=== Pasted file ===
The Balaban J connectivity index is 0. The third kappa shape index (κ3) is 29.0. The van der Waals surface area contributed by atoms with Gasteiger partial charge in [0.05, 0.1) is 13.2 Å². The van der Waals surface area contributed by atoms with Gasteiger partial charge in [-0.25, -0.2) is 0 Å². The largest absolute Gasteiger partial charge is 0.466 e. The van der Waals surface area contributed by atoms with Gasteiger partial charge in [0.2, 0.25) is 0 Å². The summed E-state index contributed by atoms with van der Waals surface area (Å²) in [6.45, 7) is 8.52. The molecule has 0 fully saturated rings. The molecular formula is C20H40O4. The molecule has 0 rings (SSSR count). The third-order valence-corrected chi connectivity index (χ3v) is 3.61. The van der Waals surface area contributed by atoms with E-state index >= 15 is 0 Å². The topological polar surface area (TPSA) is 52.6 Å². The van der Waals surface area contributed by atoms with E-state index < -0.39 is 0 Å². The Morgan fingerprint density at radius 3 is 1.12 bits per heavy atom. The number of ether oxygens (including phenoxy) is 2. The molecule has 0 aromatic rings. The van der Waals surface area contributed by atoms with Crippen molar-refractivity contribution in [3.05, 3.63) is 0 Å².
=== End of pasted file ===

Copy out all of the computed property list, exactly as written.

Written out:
The Balaban J connectivity index is 0. The third kappa shape index (κ3) is 29.0. The van der Waals surface area contributed by atoms with Gasteiger partial charge in [0.05, 0.1) is 13.2 Å². The van der Waals surface area contributed by atoms with Gasteiger partial charge in [-0.25, -0.2) is 0 Å². The largest absolute Gasteiger partial charge is 0.466 e. The van der Waals surface area contributed by atoms with Gasteiger partial charge in [0.2, 0.25) is 0 Å². The summed E-state index contributed by atoms with van der Waals surface area (Å²) in [6.45, 7) is 8.52. The molecule has 0 fully saturated rings. The molecular formula is C20H40O4. The molecule has 0 rings (SSSR count). The third-order valence-corrected chi connectivity index (χ3v) is 3.61. The van der Waals surface area contributed by atoms with E-state index >= 15 is 0 Å². The topological polar surface area (TPSA) is 52.6 Å². The van der Waals surface area contributed by atoms with E-state index < -0.39 is 0 Å². The Morgan fingerprint density at radius 3 is 1.12 bits per heavy atom. The number of ether oxygens (including phenoxy) is 2. The molecule has 0 aromatic rings. The van der Waals surface area contributed by atoms with Crippen molar-refractivity contribution in [3.05, 3.63) is 0 Å².